It's worth remembering that you need to think about the quality of bike routes as much as their quantity - and fortunately help is at hand with the launch of Streetmix a nifty tool to help you remix your street - and perhaps John Dales's guide to Machiavellian street design from the Street Talks archive. Oli Davey takes a traffic engineer's view of cycling in Amsterdam, while Cycling in Christchurch takes a detailed look at the city's first cycleway ten years on. In Chicago they're considering shared space - although perhaps pedestrianised streets would be more appropriate. And in Seattle they've brought out a video guide to the two-stage turn - perhaps a sign that it isn't quite self-explanatory
Meanwhile, the collisions go on with a woman killed at an accident black spot in Manchester and a cyclist critically injured by a bus in Oxford Street - while if you've been knocked down by a young drunk driver in Bromley you might want to get in touch with the police. Drawing Rings quantifies the costs of all casualties, borough by borough, and a constuction firm offers road safety cycle training to its truck drivers. By contrast note how the authorities in Portland respond to a dangerous road - while in Maryland they work to get the roads ready for more cycling before the bike share bikes arrive - now there's a novel idea. While Cycling in Dublin points out it's still safer to cycle in the UK than it is to drive in France, Chafe City would still rather face the dangers of cycling in traffic than drive, even when taking her chances with a gas leak sometimes feels safer. Chris Oliver would just like to have to treat fewer injured cyclists. And with the police and media quick to assign blame even before an investigation has started, Streetsblog wonders if large trucking companies are even complying with the law restricting their access to city streets.
In the world of politics, local or otherwise, Pedal on Parliment looks at a much bandied around figure while in the US an attempt to cut cycle funding is postponed after opposition. In Leicester a bike tour with a local councillor leads to encouraging news but a closer look at local democracy in Greenwich - where personal vendetta might cost the council millions in cycling investment - is not a pretty sight. As the US Bike League helps campaigners make the most of participatory budgeting, in Sheffield advice is needed on the council's inquiry into cycling. And your help is needed: the LCC is looking for people to come forward while in Scotland the CTC is seeking more women at the top. Sometimes you just need to do it the old-fashioned way with a door to door petition civilising a local rat run (for just £10,000, take note). Elsewhere campaigners meet with the Police and Crime Commissioners to press for justice - while Leeds will be hosting the joint CTC and Cycle Nation conference and the Greater Manchester Cycle Campaign report back from the fourth annual 20mph conference. As eight more streets in the City of London go two-way for cycling, in Coventry there's no exemption for bikes in new one ways - and Tufton or Death hits a dead end. But it's not all bad news, with a Dutch-style bike rental scheme to come to the Northern Rail area.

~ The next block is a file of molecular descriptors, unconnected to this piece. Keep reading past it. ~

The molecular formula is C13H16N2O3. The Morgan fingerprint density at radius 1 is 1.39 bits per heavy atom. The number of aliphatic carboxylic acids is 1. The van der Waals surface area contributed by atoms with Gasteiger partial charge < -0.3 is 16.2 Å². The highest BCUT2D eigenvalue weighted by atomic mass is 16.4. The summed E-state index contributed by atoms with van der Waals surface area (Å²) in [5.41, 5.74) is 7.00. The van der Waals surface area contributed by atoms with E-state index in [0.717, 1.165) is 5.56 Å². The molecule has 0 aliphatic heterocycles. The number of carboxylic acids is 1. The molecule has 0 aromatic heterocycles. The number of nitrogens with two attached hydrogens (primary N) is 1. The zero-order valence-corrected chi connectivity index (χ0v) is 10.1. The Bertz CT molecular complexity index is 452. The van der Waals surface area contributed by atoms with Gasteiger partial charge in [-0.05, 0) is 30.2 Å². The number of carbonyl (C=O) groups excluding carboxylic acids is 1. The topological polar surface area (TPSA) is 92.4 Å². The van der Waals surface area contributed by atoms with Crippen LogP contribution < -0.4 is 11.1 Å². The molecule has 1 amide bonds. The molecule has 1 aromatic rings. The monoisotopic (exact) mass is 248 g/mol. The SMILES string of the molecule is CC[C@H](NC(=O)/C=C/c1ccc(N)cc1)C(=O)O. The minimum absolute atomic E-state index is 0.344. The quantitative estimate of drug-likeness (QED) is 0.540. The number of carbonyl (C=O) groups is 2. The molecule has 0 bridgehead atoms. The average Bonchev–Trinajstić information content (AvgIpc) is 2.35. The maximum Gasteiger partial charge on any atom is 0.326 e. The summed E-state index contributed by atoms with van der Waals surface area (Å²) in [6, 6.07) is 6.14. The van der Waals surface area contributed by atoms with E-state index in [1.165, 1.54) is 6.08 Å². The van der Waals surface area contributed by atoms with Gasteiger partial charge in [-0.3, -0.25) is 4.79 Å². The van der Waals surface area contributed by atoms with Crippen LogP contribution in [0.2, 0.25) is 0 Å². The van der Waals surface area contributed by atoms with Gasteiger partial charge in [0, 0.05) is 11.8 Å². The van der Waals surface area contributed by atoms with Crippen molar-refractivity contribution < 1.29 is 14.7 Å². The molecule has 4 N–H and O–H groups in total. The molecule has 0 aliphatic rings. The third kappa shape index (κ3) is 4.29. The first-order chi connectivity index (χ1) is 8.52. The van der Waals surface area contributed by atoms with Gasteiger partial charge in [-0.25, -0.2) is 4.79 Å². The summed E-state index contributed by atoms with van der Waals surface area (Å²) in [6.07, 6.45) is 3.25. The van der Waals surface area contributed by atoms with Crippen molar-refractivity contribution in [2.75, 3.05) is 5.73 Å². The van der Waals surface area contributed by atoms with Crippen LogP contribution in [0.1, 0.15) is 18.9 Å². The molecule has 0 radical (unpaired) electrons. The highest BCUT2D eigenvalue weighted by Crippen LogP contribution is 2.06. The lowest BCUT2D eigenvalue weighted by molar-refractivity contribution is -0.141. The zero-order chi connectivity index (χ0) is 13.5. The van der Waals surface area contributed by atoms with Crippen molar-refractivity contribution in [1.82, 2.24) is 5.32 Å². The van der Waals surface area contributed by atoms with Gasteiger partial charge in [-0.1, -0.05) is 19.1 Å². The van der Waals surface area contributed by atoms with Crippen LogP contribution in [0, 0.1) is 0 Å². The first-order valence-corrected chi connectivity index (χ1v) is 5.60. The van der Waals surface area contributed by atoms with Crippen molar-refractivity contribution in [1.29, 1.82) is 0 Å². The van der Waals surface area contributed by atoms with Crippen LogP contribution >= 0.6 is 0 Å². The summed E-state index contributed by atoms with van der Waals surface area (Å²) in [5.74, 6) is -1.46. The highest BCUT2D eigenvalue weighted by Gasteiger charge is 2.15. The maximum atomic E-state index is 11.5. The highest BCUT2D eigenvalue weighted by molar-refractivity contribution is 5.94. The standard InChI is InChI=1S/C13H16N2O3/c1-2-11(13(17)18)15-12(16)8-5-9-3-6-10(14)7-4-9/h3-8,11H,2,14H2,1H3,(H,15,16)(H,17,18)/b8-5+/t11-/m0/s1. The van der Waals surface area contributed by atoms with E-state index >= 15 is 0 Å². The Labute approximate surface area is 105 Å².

Further afield, the Dutch experiment with safer bollards and improve their bike parking - while Dublin cyclists have to improvise their own - and New Cycling reports back from Assen and Drenthe. The German Catholic Church tries to ride the bike boom. As Washington starts to transform a bridge to make it safer for cycling, Flying Pigeon LA would just like one that doesn't dump cyclists and pedestrians into the middle of four lanes of traffic. Hush Magazine considers why Vancouver doesn't yet cut it as a cycling city while Modal Mom considers the practicality of riding a Dutch Bike in Ottawa and Lady Fleur gets sneak preview of San Francisco's new bike share bikes. Amtrack has had to add more bike capacity on its trains - one small step towards intermodality. Streetblog delves into the data emerging from Chicago's bike share - while Indianapolis - a city with petrol in its veins - has shown the way with its cultural bike trail. And in Auckland, they've been sweating the small stuff and looking at where cycling is growing.
Now normally we have just one 'and finally' story - but in the spirit of the week, we thought we'd be nice and give you more cheerful stories: from kiddical mass and cupcakes to a bicycle borne love story in Atlanta, a thoughtful birthday gift (or possibly an expensive white elephant...), a pedal-powered water pump, a girl at ease among traffic and what must surely be a machine for generating happiness - not to mention this beautiful reminder of the freedom a bicycle can bring to anyone
Now go out and spread peace and happiness where ever you ride ... and come back safe next week